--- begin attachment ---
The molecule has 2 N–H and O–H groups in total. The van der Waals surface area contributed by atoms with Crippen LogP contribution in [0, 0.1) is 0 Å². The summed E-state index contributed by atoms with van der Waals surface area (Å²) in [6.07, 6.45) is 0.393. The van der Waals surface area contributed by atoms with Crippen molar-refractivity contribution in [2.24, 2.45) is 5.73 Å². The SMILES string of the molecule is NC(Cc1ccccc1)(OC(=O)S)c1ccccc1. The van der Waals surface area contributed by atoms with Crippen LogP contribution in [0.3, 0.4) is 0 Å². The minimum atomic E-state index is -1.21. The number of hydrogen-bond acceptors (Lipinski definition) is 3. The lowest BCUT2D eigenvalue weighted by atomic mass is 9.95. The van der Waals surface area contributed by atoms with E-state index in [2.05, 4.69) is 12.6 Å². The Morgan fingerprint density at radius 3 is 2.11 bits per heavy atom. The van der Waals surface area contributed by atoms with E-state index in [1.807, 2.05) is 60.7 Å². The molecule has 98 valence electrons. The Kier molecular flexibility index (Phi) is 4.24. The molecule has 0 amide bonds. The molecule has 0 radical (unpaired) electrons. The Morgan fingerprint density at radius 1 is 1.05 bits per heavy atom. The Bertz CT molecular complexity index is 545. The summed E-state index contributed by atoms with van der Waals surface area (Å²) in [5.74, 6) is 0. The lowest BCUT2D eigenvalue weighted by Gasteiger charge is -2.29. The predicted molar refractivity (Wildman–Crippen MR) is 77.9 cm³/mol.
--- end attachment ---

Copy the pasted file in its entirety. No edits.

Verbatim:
The molecule has 2 N–H and O–H groups in total. The van der Waals surface area contributed by atoms with Crippen LogP contribution in [0, 0.1) is 0 Å². The summed E-state index contributed by atoms with van der Waals surface area (Å²) in [6.07, 6.45) is 0.393. The van der Waals surface area contributed by atoms with Crippen molar-refractivity contribution in [2.24, 2.45) is 5.73 Å². The SMILES string of the molecule is NC(Cc1ccccc1)(OC(=O)S)c1ccccc1. The van der Waals surface area contributed by atoms with Crippen LogP contribution in [0.3, 0.4) is 0 Å². The minimum atomic E-state index is -1.21. The number of hydrogen-bond acceptors (Lipinski definition) is 3. The lowest BCUT2D eigenvalue weighted by atomic mass is 9.95. The van der Waals surface area contributed by atoms with E-state index in [2.05, 4.69) is 12.6 Å². The Morgan fingerprint density at radius 3 is 2.11 bits per heavy atom. The van der Waals surface area contributed by atoms with E-state index in [1.807, 2.05) is 60.7 Å². The molecule has 98 valence electrons. The Kier molecular flexibility index (Phi) is 4.24. The molecule has 0 amide bonds. The molecule has 0 radical (unpaired) electrons. The Morgan fingerprint density at radius 1 is 1.05 bits per heavy atom. The Bertz CT molecular complexity index is 545. The summed E-state index contributed by atoms with van der Waals surface area (Å²) in [5.74, 6) is 0. The lowest BCUT2D eigenvalue weighted by Gasteiger charge is -2.29. The predicted molar refractivity (Wildman–Crippen MR) is 77.9 cm³/mol.